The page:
Day 2: We awoke to the morning sunshine peeking through the clouds sending us warmth on its rays. I sat in the sun for a bit, feeling it warm my skin, preparing myself for the day ahead. We were faced with a 12 mile day, so packed up and made our way to Red Bridge. We headed out on the North Country Trail (NCT). This is one of the best hiking trails near me. We passed waterfalls, the cool mist landing on our faces providing an invigorating push to keep us forging ahead. We continued our hike and walked along the wooden boardwalks over the wetlands. The birds were happily chirping, excited for the spring sun. The frogs sat in the mud croaking, also warming up in the sun after the harsh winter months. Being that it was early spring, there were mini streams everywhere. As we continued to walk through the marshland, I saw cute little mushroom shelves on trees, reminding me of a magical fairy world. There is so much beauty in this world, and if I stay silent and take it all in, I find inspiration for my art. Ahead of us there were a lot of rocky areas we had to traverse, but thankfully we had a view of the gorgeous Manistee River along the way. That’s when we realized we were in need of water. We made our first rookie mistake by not filling up at Red Bridge. We checked our map, and it showed a stream source. We began hiking towards it, the terrain getting harder. We had to climb up and down steep hills. When we got there, it was bone dry! A hiker’s nightmare! Our water bottles were low, and we were physically exhausted. My fiancée decided to seek a water source and left me with our packs for what seemed like the longest 15 minutes ever. He located a small trickle further down the stream and we were able to fill our Platypus water filter, slowly and gratefully. We chose to stay the night and set up camp. We built a fire and decided to spend time playing around on some steep hills nearby. Are we crazy? Maybe. We had just hiked 12 miles that day afterall. But the lure of those hills couldn’t be ignored. It was COLD that night, since we were nestled down in a low lying area. In the middle of the night, we were awoken by the sound of wolves howling. Yes – there are wolves in Michigan. I was too scared to peak out the window of my tent for fear of one standing right there. They were close to our campsite, filling us with both fear and exhilaration.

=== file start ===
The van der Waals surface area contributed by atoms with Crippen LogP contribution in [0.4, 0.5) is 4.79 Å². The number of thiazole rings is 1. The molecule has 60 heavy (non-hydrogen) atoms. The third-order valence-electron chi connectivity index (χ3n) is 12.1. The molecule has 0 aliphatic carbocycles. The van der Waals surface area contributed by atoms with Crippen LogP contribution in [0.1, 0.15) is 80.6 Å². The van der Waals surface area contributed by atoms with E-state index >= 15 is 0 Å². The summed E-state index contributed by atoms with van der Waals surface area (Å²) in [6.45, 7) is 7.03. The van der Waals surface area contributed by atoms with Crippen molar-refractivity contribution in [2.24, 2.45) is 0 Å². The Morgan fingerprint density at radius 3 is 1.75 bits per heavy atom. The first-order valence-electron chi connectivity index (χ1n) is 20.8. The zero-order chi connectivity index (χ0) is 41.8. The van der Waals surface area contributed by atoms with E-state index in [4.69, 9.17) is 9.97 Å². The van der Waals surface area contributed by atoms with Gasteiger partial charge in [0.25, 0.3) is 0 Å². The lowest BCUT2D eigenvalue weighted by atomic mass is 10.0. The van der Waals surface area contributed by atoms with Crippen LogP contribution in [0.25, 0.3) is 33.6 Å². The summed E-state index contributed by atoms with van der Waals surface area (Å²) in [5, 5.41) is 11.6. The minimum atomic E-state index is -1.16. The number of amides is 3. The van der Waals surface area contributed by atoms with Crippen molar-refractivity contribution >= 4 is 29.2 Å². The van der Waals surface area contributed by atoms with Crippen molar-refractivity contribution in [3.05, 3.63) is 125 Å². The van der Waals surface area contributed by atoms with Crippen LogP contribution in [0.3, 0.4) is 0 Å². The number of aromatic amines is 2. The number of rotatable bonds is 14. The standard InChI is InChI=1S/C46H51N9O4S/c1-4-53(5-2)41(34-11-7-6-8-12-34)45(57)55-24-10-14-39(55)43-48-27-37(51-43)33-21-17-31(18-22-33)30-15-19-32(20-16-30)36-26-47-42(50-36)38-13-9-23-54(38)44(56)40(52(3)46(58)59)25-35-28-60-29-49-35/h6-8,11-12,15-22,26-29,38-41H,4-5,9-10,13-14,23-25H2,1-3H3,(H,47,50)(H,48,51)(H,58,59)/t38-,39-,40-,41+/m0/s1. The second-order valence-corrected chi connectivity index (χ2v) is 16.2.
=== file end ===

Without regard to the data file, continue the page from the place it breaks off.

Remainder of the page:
Day 3: In the morning, there was ice on top of our sleeping bags and our Platypus filter had frozen. Our second rookie mistake of the trip. We learned the hard way to always sleep with our filters (I was wondering what that pocket in my sleeping bag was for). Thankfully, we had backup water in our Sawyer Minis. With freezing fingers, and hot coffee in hand, we swiftly packed up. By the time we had hiked out of that low area, we were stripping layers off. We hiked for about another 8 miles, climbing up and over small mountain peaks. We were on the NCT, watching for the fork in the trail to take us back to the Manistee River Trail. Then we followed the white blazes home. We passed a small bridge with a fire set up nearby and plenty of logs for sitting. It was the perfect spot for our lunch. We sat and rested for a bit, warming our bodies and souls with nature. We continued on and were excited to see the suspension bridge – finally. That meant we were close to our car. We stopped to admire the gorgeous Manistee River one last time, taking in all its beauty.

Until we meet again,

Learn more about this trail here: